Karen Warren: Keeping the Legacy of Rachel Carson Alive Through Ecofeminism

As we advocate for continuing Rachel Carson’s legacy as contemporary environmentalists, it is essential to become familiar with the female environmental leaders who came after her time. One incredibly influential leader in the ecofeminist movement, or the examination of gender and the environment, is the environmental philosopher Karen Warren. An examination of her life and work can help each of us to be genuine torchbearers of Carson’s legacy and continue to keep feminism in our environmental action.

Karen Warren

Karen J. Warren was born in Long Island, New York on September 10th, 1947, eventually moving to and growing up in Ridgefield, Connecticut with her parents and three siblings. She went on to have a fruitful academic career, receiving a Bachelor’s degree from the University of Minnesota in 1970 and a Master’s degree and Ph.D. from the University of Massachusetts Amherst in 1974 and 1978, writing one of the first theses on ecofeminism. She taught at St. Olaf College until 1985 when she transferred to Macalester College to join their philosophy department. Throughout this robust academic career, Warren greatly developed her interpretation of what ecofeminism is and how it shapes our gendered experience of nature.

Mary Daly

During Warren’s emergence into the ecofeminist community, many thinkers were laying the groundwork for her ecofeminist theories. Trish Glazebrook in her biography of Warren writes “Ecofeminist writers, such as Mary Daly in Gyn/Ecology (Daly 1978) and Susan Griffin in Woman and Nature: The Roaring Inside Her (Griffin 1978), both published in 1978, wanted to take that power back from patriarchy through the “Great Goddess…” Through this work, contrary to patriarchy, an alternative understanding of life, love, and nourishing was emerging and at the same time building critical analyses of the materialist scientific worldview.” Mary Daly in Gyn/Ecology produces a piece of radical feminist literature that analyzes the female experience in tandem with Christianity. Daly writes that her work is modeled off “hagiography,” saying “Hagiography is a term employed by christians, and is defined as “the biography of saints; saints’ lives; biography of an idealizing or idolizing character.” Hagiology has a similar meaning; it is a “description of sacred writings or sacred persons.” Both of these terms are from the Greek hagios, meaning holy.” Daly wants this piece to be seen as a liberatory work from the bonds Christian culture has put on women, writing:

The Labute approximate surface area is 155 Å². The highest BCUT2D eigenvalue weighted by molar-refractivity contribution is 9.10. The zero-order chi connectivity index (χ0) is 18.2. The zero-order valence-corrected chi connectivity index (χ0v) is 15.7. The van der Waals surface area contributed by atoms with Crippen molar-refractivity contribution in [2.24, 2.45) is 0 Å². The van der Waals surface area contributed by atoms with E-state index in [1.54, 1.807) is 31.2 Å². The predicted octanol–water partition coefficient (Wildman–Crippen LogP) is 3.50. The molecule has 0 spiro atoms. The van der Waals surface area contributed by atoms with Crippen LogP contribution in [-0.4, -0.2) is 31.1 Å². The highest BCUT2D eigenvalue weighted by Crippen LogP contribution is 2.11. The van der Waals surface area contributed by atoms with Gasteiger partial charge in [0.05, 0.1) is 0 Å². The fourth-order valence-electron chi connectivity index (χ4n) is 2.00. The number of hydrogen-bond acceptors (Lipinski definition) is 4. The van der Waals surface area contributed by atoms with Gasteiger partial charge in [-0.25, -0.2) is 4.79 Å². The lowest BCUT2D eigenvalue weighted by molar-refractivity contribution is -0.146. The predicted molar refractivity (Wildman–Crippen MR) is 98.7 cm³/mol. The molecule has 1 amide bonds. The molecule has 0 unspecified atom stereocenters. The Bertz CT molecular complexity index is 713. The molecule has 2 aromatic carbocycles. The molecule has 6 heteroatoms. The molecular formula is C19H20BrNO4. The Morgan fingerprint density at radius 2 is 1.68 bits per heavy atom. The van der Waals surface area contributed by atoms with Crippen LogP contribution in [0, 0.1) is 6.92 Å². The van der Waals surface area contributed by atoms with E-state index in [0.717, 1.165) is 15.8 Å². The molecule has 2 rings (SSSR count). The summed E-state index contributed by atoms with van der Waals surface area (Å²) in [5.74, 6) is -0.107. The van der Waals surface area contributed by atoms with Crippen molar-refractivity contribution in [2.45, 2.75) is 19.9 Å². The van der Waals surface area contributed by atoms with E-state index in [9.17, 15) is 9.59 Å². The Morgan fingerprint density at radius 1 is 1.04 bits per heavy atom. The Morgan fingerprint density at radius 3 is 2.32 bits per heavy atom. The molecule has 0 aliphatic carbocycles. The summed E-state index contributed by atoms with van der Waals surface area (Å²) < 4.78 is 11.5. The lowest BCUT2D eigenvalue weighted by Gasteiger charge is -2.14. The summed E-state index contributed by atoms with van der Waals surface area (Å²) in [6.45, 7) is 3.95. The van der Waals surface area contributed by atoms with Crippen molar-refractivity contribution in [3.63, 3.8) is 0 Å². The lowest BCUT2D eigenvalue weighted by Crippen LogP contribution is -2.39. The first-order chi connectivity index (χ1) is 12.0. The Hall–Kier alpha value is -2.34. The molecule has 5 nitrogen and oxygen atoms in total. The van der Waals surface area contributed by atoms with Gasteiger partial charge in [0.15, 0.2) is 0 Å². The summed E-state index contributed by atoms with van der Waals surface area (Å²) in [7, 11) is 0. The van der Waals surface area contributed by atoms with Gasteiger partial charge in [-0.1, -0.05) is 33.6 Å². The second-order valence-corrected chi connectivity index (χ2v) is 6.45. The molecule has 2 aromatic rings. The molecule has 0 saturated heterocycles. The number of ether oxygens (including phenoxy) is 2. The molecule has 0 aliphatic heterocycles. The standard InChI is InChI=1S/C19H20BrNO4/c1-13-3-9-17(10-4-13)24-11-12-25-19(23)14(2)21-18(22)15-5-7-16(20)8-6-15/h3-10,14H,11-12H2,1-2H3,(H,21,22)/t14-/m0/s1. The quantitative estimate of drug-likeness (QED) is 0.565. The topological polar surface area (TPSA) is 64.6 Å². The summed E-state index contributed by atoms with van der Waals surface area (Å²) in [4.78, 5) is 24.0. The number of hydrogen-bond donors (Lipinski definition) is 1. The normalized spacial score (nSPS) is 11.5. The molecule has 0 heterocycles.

“For women who are on the journey of radical being, the lives of the witches, of
the Great Hags of our hidden history are deeply intertwined with our own
process. As we write/live our own story, we are uncovering their history,
creating Hag-ography and Hag-ology. Unlike the “saints” of christianity, who
must, by definition, be dead, Hags live. Women traveling into feminist
time/space are creating Hag-ocracy, the place where we govern. To govern is to
steer, to pilot. We are learning individually and together to pilot the
time/spaceships of our voyage. The vehicles of our voyage may be any creative
enterprises that further women’s process. The point is that they should be
governed by the witch within – the Hag within.”

While Daly’s analysis of patriarchy sustained through tradition and religion greatly influenced Warren’s rise into ecofeminism, her use of non-traditional, therefore non-patriarchal, language had a greater impact on Warren. Take for instance this passage from Daly’s discussion of her style used in this book: “The dilemma of the living/verbing writer is real, but much of the problem resides in the way books are perceived. If they are perceived/used/idolized as Sacred Texts (like the bible or the writings of chairman Mao), then of course the idolators are caught on a wheel that turns but does not move. They “spin” like wheels on ice – a “spinning” that in no way resembles feminist process.” Instead of forming traditionally full sentences, Daly uses a slash symbol, one way of rebellion against the patriarchal setup of our writing. She also capitalizes seemingly random words and phrases while leaving ones that should be capitalized in lowercase, like “bible.” Warren began to be an advocate for understanding the language of domination (male over female domination) used in the environmentalist movement, and Mary Daly’s piece helped formulate this.